Returning to the US after being abroad for several months was an odd experience. To make it even stranger, I woke up sick the morning of my flight back to the US, and after a full day of flying and airports with an eye infection and a nasty cold, I spent the first week I was home holed up recovering. By the time I got back out into the “real world,” it had already started to feel like the entire “Australia experience” had been some hazy fever dream. It still amazes me how distance from a place can make experiences there seem surreal, especially when you’re also removed from the people you shared those experiences with. The only person in the US who was in Australia with me was Tasha, another OU student who stayed at the same apartment complex as me during our semester there. I meet her occasionally now for lunch so we can reminisce together and feel a little less alone and distant from all those experiences, because spending half a year abroad like that leaves a lot of memories that are really worth remembering and revisiting, but it’s hard to do that without someone else to share the memories with. That may be the hardest part of coming back, you’re left with all these incredible experiences and memories, but few if any people to share them with. No matter how well you can tell the stories to your friends or parents back home, they’ll never really know what it was like. It’s like telling a joke out of context, the distance just makes it lose something in translation, and I really struggled with that my first few weeks back. Even now, six months later, it feels even more like Australia was just a dream. It seems like time just skipped, I missed OU in the fall, a full semester of classes – this entire semester I referred to last spring as “last semester,” as though fall never happened. I fell right back in with my friends, which was great, but it also made that semester abroad seem even more surreal. How could I see and do and learn so much, then come back and find everything almost exactly as I left it? I’m completely adjusted to being home by now – I have been for months – but every once in a while the strangeness of the whole situation still stirs in the back of my mind. I’m sure as time passes that will happen less and less, but it makes me sad that all those memories are fading so fast, and will likely continue to do so. Hopefully I can go back someday and refresh some of them.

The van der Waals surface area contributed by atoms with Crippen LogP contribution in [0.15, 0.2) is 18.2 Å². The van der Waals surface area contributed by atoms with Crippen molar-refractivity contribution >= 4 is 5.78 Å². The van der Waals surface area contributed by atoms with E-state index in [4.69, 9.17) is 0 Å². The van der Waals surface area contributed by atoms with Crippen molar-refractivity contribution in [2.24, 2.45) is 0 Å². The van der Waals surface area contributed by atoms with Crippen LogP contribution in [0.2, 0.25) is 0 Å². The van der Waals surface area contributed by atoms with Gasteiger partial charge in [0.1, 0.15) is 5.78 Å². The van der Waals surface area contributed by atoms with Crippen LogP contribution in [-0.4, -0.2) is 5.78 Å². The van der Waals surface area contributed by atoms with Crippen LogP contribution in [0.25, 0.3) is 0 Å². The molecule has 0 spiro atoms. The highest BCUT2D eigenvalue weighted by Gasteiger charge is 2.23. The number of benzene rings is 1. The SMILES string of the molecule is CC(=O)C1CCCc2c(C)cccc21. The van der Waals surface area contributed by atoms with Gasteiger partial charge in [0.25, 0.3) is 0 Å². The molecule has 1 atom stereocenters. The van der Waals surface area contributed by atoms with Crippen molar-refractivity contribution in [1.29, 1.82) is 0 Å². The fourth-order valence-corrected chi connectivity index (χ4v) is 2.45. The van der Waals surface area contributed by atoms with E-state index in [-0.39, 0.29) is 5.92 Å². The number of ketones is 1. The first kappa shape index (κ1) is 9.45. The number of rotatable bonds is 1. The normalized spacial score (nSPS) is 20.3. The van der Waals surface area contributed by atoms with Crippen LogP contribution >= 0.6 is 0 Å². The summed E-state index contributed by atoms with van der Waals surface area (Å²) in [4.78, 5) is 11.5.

So this is the slightly awkward place where I'm supposed to describe myself in like two sentences. I am a Chemistry/Pre-Vet major aiming to become a zoo vet someday. I'm into BBC shows, fantasy novels, and staying up way too late with my roommates. I spent a summer in Italy studying organic chemistry and getting lost on the train system, and now I'm in Australia, studying instrumental chemistry and getting lost on the bus system. I guess some things never really change. View all posts by Katie